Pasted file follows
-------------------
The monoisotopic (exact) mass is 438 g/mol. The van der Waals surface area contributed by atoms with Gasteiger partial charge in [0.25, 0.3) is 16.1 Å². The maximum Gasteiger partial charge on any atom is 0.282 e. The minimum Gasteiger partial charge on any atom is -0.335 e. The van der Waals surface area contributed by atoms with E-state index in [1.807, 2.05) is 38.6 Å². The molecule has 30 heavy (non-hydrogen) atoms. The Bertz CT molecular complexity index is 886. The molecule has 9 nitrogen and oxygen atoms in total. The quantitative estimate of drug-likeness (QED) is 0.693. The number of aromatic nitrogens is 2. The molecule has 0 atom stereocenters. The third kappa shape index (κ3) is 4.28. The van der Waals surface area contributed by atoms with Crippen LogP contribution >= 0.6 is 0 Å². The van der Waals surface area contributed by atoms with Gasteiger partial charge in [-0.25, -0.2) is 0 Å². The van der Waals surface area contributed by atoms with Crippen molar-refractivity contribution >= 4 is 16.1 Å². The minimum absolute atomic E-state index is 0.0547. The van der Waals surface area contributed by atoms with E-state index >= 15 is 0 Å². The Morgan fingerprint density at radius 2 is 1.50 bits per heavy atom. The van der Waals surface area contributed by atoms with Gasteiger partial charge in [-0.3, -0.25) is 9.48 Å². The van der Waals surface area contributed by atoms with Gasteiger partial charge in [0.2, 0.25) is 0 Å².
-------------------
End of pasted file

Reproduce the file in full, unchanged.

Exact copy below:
The monoisotopic (exact) mass is 438 g/mol. The van der Waals surface area contributed by atoms with Gasteiger partial charge in [0.25, 0.3) is 16.1 Å². The maximum Gasteiger partial charge on any atom is 0.282 e. The minimum Gasteiger partial charge on any atom is -0.335 e. The van der Waals surface area contributed by atoms with E-state index in [1.807, 2.05) is 38.6 Å². The molecule has 30 heavy (non-hydrogen) atoms. The Bertz CT molecular complexity index is 886. The molecule has 9 nitrogen and oxygen atoms in total. The quantitative estimate of drug-likeness (QED) is 0.693. The number of aromatic nitrogens is 2. The molecule has 0 atom stereocenters. The third kappa shape index (κ3) is 4.28. The van der Waals surface area contributed by atoms with Crippen LogP contribution >= 0.6 is 0 Å². The van der Waals surface area contributed by atoms with Gasteiger partial charge in [-0.25, -0.2) is 0 Å². The van der Waals surface area contributed by atoms with Crippen molar-refractivity contribution >= 4 is 16.1 Å². The minimum absolute atomic E-state index is 0.0547. The van der Waals surface area contributed by atoms with E-state index >= 15 is 0 Å². The Morgan fingerprint density at radius 2 is 1.50 bits per heavy atom. The van der Waals surface area contributed by atoms with Gasteiger partial charge in [-0.3, -0.25) is 9.48 Å². The van der Waals surface area contributed by atoms with Gasteiger partial charge in [0.2, 0.25) is 0 Å².